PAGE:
Description Collabration with the Italian project "Emergence of virulence and antibiotic-resistance vectors in coastal and deep sea marine environments and analysis of the mechanisms and conditions underlying their spread and evolution." 
Organisation Marche Polytechnic University
Country Italy 
Sector Academic/University 
PI Contribution The Italian project was funded in February 2020, in category PRIN: PROGETTI DI RICERCA DI RILEVANTE INTERESSE NAZIONALE by the Italian Ministry of Education, Universities and Research (MINISTERO DELL'ISTRUZIONE, DELL'UNIVERSITA E DELLA RICERCA PROGRAMMI DI RICERCA - ANNO 2020) and will start in March 2020. Expected contibutions are: coordination/synchronisation of sampling campaigns, access to sampling sites and samples' exchange, sharing materials (e.g. plastics blends), coordination on the use of uniform/standartised methodologies in both projects. Co-ordinator, Prof Michail M Yakimov, Institute of Marine Resources and Biotechnology-CNR, Messina
Collaborator Contribution Project is about to start in March 2020. Expected contibutions are: coordination/synchronisation of sampling campaigns, access to sampling sites and samples' exchange, sharing materials (e.g. plastics blends), coordination on the use of uniform/standartised methodologies in both projects
Impact no outputs yet (starts in March 2020)
Start Year 2020
 
Description Collabration with the Italian project "Emergence of virulence and antibiotic-resistance vectors in coastal and deep sea marine environments and analysis of the mechanisms and conditions underlying their spread and evolution." 
Organisation National Research Council
Department Institute for Biological Resources and Marine Biotechnology
Country Italy 
Sector Public 
PI Contribution The Italian project was funded in February 2020, in category PRIN: PROGETTI DI RICERCA DI RILEVANTE INTERESSE NAZIONALE by the Italian Ministry of Education, Universities and Research (MINISTERO DELL'ISTRUZIONE, DELL'UNIVERSITA E DELLA RICERCA PROGRAMMI DI RICERCA - ANNO 2020) and will start in March 2020. Expected contibutions are: coordination/synchronisation of sampling campaigns, access to sampling sites and samples' exchange, sharing materials (e.g. plastics blends), coordination on the use of uniform/standartised methodologies in both projects. Co-ordinator, Prof Michail M Yakimov, Institute of Marine Resources and Biotechnology-CNR, Messina
Collaborator Contribution Project is about to start in March 2020. Expected contibutions are: coordination/synchronisation of sampling campaigns, access to sampling sites and samples' exchange, sharing materials (e.g. plastics blends), coordination on the use of uniform/standartised methodologies in both projects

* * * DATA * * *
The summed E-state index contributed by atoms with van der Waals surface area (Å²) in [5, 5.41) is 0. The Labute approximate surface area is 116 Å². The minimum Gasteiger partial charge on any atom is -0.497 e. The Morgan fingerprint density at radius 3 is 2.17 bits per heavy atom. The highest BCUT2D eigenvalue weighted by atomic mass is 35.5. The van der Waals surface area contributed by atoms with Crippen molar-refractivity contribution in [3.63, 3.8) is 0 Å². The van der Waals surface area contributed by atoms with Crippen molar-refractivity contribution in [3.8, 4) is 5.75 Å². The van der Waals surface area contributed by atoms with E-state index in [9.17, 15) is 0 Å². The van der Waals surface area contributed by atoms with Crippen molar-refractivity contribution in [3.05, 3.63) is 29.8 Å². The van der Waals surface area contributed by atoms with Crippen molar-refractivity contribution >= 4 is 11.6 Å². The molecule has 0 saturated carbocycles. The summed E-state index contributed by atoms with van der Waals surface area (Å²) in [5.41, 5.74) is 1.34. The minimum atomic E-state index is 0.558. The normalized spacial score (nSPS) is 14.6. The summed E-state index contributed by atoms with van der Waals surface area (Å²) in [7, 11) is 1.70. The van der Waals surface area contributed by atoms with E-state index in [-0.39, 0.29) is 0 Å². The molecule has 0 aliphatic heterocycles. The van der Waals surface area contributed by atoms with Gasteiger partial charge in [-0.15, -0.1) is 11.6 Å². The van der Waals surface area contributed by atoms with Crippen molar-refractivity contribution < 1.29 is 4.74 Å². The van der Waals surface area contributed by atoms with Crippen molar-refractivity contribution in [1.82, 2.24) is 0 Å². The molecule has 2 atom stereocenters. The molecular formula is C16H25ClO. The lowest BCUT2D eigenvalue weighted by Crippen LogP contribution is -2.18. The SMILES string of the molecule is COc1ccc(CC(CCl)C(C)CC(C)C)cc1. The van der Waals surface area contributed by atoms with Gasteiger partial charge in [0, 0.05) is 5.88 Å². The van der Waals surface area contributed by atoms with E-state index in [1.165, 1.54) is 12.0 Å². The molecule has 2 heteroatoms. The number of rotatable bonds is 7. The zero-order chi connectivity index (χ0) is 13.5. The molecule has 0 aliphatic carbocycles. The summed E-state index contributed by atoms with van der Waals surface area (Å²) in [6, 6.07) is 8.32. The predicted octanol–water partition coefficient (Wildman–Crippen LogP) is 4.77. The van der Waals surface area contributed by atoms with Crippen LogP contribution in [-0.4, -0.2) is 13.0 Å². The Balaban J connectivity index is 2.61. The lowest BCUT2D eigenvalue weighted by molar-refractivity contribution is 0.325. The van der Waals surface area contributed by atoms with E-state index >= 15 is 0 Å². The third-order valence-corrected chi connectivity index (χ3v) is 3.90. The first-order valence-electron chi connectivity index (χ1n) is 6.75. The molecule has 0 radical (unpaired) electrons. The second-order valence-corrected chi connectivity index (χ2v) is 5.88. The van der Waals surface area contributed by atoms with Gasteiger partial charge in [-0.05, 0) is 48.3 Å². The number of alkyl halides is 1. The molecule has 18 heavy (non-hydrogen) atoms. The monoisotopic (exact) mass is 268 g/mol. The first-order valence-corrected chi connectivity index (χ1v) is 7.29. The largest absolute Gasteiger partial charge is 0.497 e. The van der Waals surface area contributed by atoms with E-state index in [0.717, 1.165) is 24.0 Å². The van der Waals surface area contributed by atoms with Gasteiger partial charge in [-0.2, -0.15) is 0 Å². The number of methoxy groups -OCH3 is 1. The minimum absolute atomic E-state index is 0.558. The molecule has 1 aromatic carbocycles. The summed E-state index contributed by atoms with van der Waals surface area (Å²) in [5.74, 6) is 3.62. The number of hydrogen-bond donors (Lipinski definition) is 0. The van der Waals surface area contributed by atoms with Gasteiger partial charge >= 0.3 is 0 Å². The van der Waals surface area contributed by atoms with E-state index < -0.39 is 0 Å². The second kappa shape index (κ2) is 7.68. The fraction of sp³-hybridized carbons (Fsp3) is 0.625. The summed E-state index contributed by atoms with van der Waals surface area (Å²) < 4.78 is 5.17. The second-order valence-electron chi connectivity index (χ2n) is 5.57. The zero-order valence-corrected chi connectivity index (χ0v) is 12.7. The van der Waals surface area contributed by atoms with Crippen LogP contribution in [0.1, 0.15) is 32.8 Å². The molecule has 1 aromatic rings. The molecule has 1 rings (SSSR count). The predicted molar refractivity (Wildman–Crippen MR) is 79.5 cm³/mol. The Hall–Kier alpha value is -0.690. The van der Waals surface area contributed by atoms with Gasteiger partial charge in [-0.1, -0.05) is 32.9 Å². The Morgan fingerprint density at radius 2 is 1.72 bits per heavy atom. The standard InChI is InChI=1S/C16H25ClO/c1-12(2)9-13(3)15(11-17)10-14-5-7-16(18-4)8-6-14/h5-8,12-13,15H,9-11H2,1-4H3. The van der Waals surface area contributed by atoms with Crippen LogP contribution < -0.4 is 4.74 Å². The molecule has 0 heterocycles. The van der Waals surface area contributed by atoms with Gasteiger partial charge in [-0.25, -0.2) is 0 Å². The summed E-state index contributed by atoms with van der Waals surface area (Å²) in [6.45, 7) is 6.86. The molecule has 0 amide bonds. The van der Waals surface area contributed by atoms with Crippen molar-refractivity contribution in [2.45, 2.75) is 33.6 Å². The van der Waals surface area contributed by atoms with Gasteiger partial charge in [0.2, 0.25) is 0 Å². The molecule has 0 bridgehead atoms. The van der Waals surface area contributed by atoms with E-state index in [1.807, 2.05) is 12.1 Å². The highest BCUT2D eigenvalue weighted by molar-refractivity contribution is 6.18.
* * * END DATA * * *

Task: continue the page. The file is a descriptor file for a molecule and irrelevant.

Impact no outputs yet (starts in March 2020)
Start Year 2020
 
Description Collabration with the Italian project "Emergence of virulence and antibiotic-resistance vectors in coastal and deep sea marine environments and analysis of the mechanisms and conditions underlying their spread and evolution." 
Organisation National Research Council
Department Institute of Marine Sciences
Country Italy 
Sector Public 
PI Contribution The Italian project was funded in February 2020, in category PRIN: PROGETTI DI RICERCA DI RILEVANTE INTERESSE NAZIONALE by the Italian Ministry of Education, Universities and Research (MINISTERO DELL'ISTRUZIONE, DELL'UNIVERSITA E DELLA RICERCA PROGRAMMI DI RICERCA - ANNO 2020) and will start in March 2020. Expected contibutions are: coordination/synchronisation of sampling campaigns, access to sampling sites and samples' exchange, sharing materials (e.g. plastics blends), coordination on the use of uniform/standartised methodologies in both projects. Co-ordinator, Prof Michail M Yakimov, Institute of Marine Resources and Biotechnology-CNR, Messina
Collaborator Contribution Project is about to start in March 2020. Expected contibutions are: coordination/synchronisation of sampling campaigns, access to sampling sites and samples' exchange, sharing materials (e.g. plastics blends), coordination on the use of uniform/standartised methodologies in both projects
Impact no outputs yet (starts in March 2020)
Start Year 2020
 
Description Collabration with the Italian project "Emergence of virulence and antibiotic-resistance vectors in coastal and deep sea marine environments and analysis of the mechanisms and conditions underlying their spread and evolution." 
Organisation University of Genoa
Country Italy 
Sector Academic/University